Gerke said there were at least 21 civilian shooting victims.
Witnesses described gunfire near shopping plazas and in busy intersections
Shauna Saxton was driving with her husband and grandson in Odessa and had paused at a stoplight when they heard loud pops.
"I looked over my shoulder to the left and the gold car pulled up and the man was there and he had a very large gun and it was pointing at me," she told TV station KOSA.
Saxton said she was trapped because there were two cars in front of her. "I started honking my horn. I started swerving and we got a little ahead of him and then for whatever reason the cars in front of me kind of parted," she said, sobbing. She said she heard three more shots as she sped away.
Gerke did not go into detail about the chase, but the movie theater where the suspect was killed is more than 10 miles (16 kilometers) from where state troopers originally pulled over the gunman.
The shooting comes just four weeks after a gunman in the Texas border city of El Paso killed 22 people after opening fire at a Walmart. Texas Gov. Greg Abbott this week held two meetings with lawmakers about how to prevent more mass shootings in Texas. He said he would visit the area Sunday.
Saturday's shooting brings the number of mass killings in the U.S. so far this year to 25, matching the number in all of 2018, according to The AP/USATODAY/Northeastern University mass murder database. The number of people killed this year has already reached 142, surpassing the 140 people who were killed of all last year. The database tracks homicides where four or more people are killed, not including the offender.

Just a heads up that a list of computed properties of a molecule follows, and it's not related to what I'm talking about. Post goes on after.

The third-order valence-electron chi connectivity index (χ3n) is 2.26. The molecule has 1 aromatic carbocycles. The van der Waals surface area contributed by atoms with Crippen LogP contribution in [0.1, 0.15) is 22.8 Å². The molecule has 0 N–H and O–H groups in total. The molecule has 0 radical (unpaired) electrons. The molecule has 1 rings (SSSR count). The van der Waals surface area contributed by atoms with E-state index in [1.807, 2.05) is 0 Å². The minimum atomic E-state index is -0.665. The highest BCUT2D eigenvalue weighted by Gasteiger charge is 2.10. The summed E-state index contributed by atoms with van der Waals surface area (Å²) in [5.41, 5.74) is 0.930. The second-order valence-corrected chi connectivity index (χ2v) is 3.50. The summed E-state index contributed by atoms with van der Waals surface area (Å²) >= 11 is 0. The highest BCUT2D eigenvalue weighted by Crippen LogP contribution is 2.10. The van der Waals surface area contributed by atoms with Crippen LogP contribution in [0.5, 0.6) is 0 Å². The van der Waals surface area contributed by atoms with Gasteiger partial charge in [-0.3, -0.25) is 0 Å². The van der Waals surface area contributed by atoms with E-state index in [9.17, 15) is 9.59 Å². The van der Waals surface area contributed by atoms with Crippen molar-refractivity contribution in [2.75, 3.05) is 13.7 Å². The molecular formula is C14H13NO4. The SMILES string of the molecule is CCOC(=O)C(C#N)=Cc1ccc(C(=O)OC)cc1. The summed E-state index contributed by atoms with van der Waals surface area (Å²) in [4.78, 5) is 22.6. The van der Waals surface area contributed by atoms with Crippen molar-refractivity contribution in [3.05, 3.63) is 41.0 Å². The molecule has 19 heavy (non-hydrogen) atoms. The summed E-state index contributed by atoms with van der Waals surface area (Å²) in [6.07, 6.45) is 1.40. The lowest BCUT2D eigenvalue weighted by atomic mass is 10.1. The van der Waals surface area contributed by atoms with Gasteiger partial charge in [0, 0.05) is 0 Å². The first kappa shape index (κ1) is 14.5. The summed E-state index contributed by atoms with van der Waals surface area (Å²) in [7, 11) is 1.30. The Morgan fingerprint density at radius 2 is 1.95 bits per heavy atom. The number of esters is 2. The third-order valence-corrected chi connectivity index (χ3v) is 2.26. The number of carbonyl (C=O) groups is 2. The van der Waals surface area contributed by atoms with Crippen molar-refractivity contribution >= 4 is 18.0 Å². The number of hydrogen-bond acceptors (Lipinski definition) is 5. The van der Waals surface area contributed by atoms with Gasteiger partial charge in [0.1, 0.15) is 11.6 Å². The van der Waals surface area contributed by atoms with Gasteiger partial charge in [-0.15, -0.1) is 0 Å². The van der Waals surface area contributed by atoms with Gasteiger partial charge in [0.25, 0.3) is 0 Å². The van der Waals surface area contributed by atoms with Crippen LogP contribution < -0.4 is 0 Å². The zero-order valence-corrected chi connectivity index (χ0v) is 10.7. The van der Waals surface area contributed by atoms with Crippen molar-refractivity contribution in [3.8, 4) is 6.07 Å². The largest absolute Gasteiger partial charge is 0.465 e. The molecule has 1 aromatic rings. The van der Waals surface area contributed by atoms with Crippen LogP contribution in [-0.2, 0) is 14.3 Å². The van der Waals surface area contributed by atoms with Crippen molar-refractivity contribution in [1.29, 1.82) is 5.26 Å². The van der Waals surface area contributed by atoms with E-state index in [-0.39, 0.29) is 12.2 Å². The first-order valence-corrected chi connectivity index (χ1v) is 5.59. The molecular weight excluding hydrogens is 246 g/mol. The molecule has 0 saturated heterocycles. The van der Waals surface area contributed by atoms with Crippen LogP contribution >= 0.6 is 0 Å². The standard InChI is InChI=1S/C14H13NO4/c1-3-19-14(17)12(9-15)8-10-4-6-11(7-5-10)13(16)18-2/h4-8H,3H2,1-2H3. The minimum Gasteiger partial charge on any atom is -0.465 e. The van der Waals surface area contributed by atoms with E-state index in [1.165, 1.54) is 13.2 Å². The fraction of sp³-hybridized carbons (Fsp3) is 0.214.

Dustin Fawcett said he was sitting in his truck at a Starbucks in Odessa when he heard at least six gunshots ring out less than 50 yards behind him.
He spotted a white sedan with a passenger window that had been shattered. That's when he thought, "Oh man, this is a shooting."
Fawcett, 28, an Odessa transportation consultant, "got out to make sure everyone was safe" but found that no one nearby had been struck by the gunfire. He said a little girl was bleeding, but she hadn't been shot, and that he later found out she was grazed in the face.
Vice President Mike Pence said following the shooting that President Donald Trump and his administration "remain absolutely determined" to work with leaders in both parties in Congress to take such steps "so we can address and confront this scourge of mass atrocities in our country."
Pence said Trump had spoken to the attorney general and that the FBI was assisting local law enforcement.
Trump has offered contradictory messages in reacting to recent mass shootings. Days after the El Paso shooting, he said he was eager to implement "very meaningful background checks" on guns and told reporters there was "tremendous support" for action. He later backed away, saying the current system of background checks was "very, very strong."
Most recently, Trump has called for greater attention to mental health, saying that new facilities are needed for the mentally ill as a way to reduce mass shootings. However, some mental health professionals say such thinking is outdated, that linking mental illness to violence is wrong, and that the impact of more treatment would be helpful overall but would have a minor impact on gun violence.
The Associated Press contributed to this story.